City Archaeology Month highlights JP history

October 26, 2012
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Boston’s city archaeologist is inviting Jamaica Plain into his lab for a lesson in local archaeology, including Native American and Colonial sites, some of which are thousands of years old.

As part of the state’s Archaeology month, City Archeologist Joe Bagley is offering eight neighborhood-focused lectures on top of other city-wide activities. The archaeology of JP, Roslindale, Hyde Park and West Roxbury will be discussed on Oct. 30 in the City Archaeology Lab in West Roxbury.

“I did not want Bostonians to think archaeology only occurs in downtown on the big visible historic sites like Faneuil Hall or Boston Common,” Bagley told the Gazette.

At the JP-themed lecture, Bagley will discuss known archeological sites in and around Jamaica Plain, which include Native American and rural farming sites in Arnold Arboretum, around Jamaica Pond, and a 400-year-old fishweir on the old Stony Brook under Jackson Square.

A fishweir is a wooden, fence-like fish trap. The well-known downtown Boylston Street Fishweir site is 2,500 years old, composed of 65,000 wooden stakes and was uncovered during excavation for the MBTA Green Line in the early 20th century.

Bagley has been in the job less than a year, and wanted to make a splash with Archaeology Month, he said.

“Even though I worked with the collections as an intern for the City archaeology program several years ago, I was truly shocked at the breadth and depth of the materials held at the lab. I quickly realized that one talk on the overall archaeology of Boston was not going to be enough, and as a new City archaeologist I wanted to start with a bang,” he said.

Many of the lectures will be held in the neighborhoods they address, but Bagley said he specifically did not want to do that with all lectures.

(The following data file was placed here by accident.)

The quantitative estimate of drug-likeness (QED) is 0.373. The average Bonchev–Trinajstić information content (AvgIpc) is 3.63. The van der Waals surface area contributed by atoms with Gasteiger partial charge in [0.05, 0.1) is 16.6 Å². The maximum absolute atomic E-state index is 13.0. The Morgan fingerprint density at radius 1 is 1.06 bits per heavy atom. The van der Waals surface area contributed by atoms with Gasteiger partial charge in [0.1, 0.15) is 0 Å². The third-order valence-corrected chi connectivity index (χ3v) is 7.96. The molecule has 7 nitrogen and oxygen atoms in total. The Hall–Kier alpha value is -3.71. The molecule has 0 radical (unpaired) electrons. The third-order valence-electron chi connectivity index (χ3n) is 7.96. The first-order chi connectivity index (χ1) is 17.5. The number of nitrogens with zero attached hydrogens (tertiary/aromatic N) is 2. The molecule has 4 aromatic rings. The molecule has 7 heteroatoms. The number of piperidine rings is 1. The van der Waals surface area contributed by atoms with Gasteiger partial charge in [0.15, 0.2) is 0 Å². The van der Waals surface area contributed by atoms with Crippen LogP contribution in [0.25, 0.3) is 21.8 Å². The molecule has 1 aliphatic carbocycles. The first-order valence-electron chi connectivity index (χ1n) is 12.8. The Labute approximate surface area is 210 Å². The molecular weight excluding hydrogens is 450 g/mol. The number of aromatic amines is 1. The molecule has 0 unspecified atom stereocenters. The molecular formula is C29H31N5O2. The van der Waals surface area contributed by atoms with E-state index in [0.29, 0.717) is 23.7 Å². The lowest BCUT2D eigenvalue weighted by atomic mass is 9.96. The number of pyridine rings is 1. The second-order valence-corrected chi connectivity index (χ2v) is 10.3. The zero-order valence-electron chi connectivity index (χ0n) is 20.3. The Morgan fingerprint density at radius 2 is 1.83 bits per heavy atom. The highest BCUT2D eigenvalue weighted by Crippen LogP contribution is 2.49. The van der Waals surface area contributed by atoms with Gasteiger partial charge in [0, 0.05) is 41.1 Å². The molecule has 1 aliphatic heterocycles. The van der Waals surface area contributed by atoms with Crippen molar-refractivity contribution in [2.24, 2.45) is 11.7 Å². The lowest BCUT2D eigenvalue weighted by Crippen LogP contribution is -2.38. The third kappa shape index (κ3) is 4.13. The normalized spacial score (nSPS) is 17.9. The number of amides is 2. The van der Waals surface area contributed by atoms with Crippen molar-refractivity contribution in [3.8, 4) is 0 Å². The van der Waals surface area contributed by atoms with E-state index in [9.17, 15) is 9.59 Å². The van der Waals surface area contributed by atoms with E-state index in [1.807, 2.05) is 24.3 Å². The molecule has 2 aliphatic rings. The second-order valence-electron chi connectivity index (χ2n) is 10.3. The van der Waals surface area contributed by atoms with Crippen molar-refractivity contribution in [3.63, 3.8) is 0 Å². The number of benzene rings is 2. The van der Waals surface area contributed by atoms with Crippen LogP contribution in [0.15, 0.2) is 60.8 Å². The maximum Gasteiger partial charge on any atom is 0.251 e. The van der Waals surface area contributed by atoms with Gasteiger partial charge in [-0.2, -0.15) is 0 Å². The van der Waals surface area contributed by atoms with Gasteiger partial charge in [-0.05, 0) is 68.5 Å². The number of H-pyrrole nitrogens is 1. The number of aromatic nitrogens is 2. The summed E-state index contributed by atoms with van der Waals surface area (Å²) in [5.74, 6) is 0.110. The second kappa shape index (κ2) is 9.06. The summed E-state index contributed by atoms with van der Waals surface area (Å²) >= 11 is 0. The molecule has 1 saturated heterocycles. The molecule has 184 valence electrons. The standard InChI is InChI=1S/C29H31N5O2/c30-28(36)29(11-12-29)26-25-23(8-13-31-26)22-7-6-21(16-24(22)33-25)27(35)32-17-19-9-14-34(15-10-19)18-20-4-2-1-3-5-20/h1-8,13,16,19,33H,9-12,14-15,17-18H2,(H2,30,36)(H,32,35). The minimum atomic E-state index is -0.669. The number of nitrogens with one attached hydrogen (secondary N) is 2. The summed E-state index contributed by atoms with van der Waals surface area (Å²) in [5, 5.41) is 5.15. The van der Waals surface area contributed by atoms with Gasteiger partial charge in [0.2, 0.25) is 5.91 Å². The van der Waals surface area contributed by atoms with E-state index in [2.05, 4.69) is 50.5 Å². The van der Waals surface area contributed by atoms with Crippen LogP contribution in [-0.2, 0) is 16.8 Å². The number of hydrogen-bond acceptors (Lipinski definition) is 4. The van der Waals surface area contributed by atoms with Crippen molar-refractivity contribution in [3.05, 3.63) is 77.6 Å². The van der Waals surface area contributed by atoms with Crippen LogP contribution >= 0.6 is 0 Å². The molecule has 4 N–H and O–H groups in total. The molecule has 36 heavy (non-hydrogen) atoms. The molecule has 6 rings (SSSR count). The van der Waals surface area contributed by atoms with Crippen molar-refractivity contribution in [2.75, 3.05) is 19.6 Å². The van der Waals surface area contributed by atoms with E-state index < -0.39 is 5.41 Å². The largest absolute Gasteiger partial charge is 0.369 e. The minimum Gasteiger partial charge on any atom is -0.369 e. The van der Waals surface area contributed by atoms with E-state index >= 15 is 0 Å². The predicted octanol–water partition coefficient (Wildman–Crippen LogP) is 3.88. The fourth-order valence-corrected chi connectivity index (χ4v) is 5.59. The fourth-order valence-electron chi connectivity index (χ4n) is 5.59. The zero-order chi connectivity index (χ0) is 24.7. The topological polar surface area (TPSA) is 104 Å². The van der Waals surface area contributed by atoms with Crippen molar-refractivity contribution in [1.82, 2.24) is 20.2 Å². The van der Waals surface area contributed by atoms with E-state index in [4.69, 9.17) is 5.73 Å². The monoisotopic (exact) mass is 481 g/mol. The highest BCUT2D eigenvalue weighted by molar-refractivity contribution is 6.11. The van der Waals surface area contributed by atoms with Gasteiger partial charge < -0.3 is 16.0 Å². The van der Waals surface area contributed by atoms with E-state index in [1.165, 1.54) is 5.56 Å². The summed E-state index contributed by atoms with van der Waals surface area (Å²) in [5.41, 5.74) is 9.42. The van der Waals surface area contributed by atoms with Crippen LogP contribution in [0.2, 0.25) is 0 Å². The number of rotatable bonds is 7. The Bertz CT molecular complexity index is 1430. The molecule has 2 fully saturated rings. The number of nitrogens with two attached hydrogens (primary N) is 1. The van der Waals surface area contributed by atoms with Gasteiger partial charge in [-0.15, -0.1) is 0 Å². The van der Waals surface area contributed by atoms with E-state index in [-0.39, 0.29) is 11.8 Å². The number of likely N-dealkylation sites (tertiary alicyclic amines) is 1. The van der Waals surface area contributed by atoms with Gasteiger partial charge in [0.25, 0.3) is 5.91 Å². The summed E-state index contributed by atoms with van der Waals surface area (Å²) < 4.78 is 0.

“I deliberately chose to do the Southwest Boston talk in the City Archaeology Lab because I want the City lab to become a valued community center,” he said. “The lab is open to the public, it truly holds the history of Boston, and I very much want to become a valued part of the neighborhood. I can have all of the artifacts out on display, allowing for a more hands-on history event than a traditional lecture.”

Bagley is hoping this will spark curiosity about Boston’s long history throughout the year.

“I think the average person would be surprised to find out that within the City of Boston there are over 200 documented archaeological sites, and almost half of them are Native American. In JP alone, there are 27 currently-known archaeological sites and likely many more yet to be discovered. There are archaeological sites in Arnold Arboretum that are over 7,000 years old. That’s 2,000 years older than the Egyptian pyramids or Stonehenge.”

Those include an important historic house that used to be located on a hill near Jamaica Pond and previous Native American occupation of that same hill. The Arboretum contains the remains of the historic structures relating to its former use as farmland, dating from 1600 to 1900.

“There is one significant site that appears to be a large [Native America] camp site or possible small village between 1,000 and 3,000 years old,” Bagley said.

As city archaeologist, Bagley is in charge of the 3,000-square-foot City Archaeology lab, about half of which is storage for the city’s collections. The remaining space is split between the museum area and Bagley’s actual lab, where he processes, sorts, cataloges and photographs artifacts.

“I am working on getting an in-house iron conservation laboratory setup here so we can treat some of the important metal artifacts here, such as cannonballs from the Battle of Bunker Hill,” but that will take more fundraising, he said.

Bagley is also responsible for any archaeological digs on City property and reviews development projects in the city for potential impact on archaeological sites.

“If anyone ever has an archaeological question, thinks they may have found an artifact, or are concerned about a potential archaeological site, they may contact me at any time,” he said.

Begun in 1992 as Archaeology Week, Massachusetts Archaeology Month is a month-long celebration of archaeology in Massachusetts and around the world. More information is available at bit.ly/MAarchaeology.

The City Archaeology lab is located at 201 Rivermoor St. in West Roxbury. The public is welcome by appointment. It can be reached at 617-635-3097.

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